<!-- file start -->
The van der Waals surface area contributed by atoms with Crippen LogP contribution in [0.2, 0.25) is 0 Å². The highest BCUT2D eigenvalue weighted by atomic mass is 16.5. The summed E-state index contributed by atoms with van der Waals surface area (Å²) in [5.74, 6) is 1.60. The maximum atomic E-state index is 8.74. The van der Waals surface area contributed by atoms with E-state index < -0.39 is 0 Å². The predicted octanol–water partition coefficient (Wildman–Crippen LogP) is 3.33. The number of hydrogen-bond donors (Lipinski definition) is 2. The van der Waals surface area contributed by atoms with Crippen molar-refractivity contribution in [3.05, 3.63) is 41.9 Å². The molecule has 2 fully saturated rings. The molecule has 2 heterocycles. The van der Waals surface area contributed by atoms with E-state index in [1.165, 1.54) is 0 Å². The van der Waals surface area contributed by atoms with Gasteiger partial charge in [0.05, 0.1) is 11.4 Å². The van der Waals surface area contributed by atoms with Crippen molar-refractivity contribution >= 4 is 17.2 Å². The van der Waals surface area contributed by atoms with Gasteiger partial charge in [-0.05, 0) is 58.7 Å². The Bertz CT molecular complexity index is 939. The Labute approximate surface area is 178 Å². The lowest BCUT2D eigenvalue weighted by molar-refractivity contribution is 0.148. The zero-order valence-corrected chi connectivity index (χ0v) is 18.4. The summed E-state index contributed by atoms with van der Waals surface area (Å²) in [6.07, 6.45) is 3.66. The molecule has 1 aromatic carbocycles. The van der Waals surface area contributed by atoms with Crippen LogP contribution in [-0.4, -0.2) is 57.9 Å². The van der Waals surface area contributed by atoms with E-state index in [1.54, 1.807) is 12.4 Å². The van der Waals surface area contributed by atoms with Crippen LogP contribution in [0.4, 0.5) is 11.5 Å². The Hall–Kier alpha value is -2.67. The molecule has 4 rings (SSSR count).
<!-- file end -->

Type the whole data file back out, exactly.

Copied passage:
The van der Waals surface area contributed by atoms with Crippen LogP contribution in [0.2, 0.25) is 0 Å². The highest BCUT2D eigenvalue weighted by atomic mass is 16.5. The summed E-state index contributed by atoms with van der Waals surface area (Å²) in [5.74, 6) is 1.60. The maximum atomic E-state index is 8.74. The van der Waals surface area contributed by atoms with E-state index < -0.39 is 0 Å². The predicted octanol–water partition coefficient (Wildman–Crippen LogP) is 3.33. The number of hydrogen-bond donors (Lipinski definition) is 2. The van der Waals surface area contributed by atoms with Crippen molar-refractivity contribution in [3.05, 3.63) is 41.9 Å². The molecule has 2 fully saturated rings. The molecule has 2 heterocycles. The van der Waals surface area contributed by atoms with E-state index in [1.165, 1.54) is 0 Å². The van der Waals surface area contributed by atoms with Gasteiger partial charge in [0.05, 0.1) is 11.4 Å². The van der Waals surface area contributed by atoms with Crippen molar-refractivity contribution >= 4 is 17.2 Å². The van der Waals surface area contributed by atoms with Gasteiger partial charge in [-0.05, 0) is 58.7 Å². The Bertz CT molecular complexity index is 939. The Labute approximate surface area is 178 Å². The lowest BCUT2D eigenvalue weighted by molar-refractivity contribution is 0.148. The zero-order valence-corrected chi connectivity index (χ0v) is 18.4. The summed E-state index contributed by atoms with van der Waals surface area (Å²) in [6.07, 6.45) is 3.66. The molecule has 1 aromatic carbocycles. The van der Waals surface area contributed by atoms with Crippen LogP contribution in [-0.4, -0.2) is 57.9 Å². The van der Waals surface area contributed by atoms with E-state index in [1.54, 1.807) is 12.4 Å². The van der Waals surface area contributed by atoms with Crippen LogP contribution in [0.4, 0.5) is 11.5 Å². The Hall–Kier alpha value is -2.67. The molecule has 4 rings (SSSR count).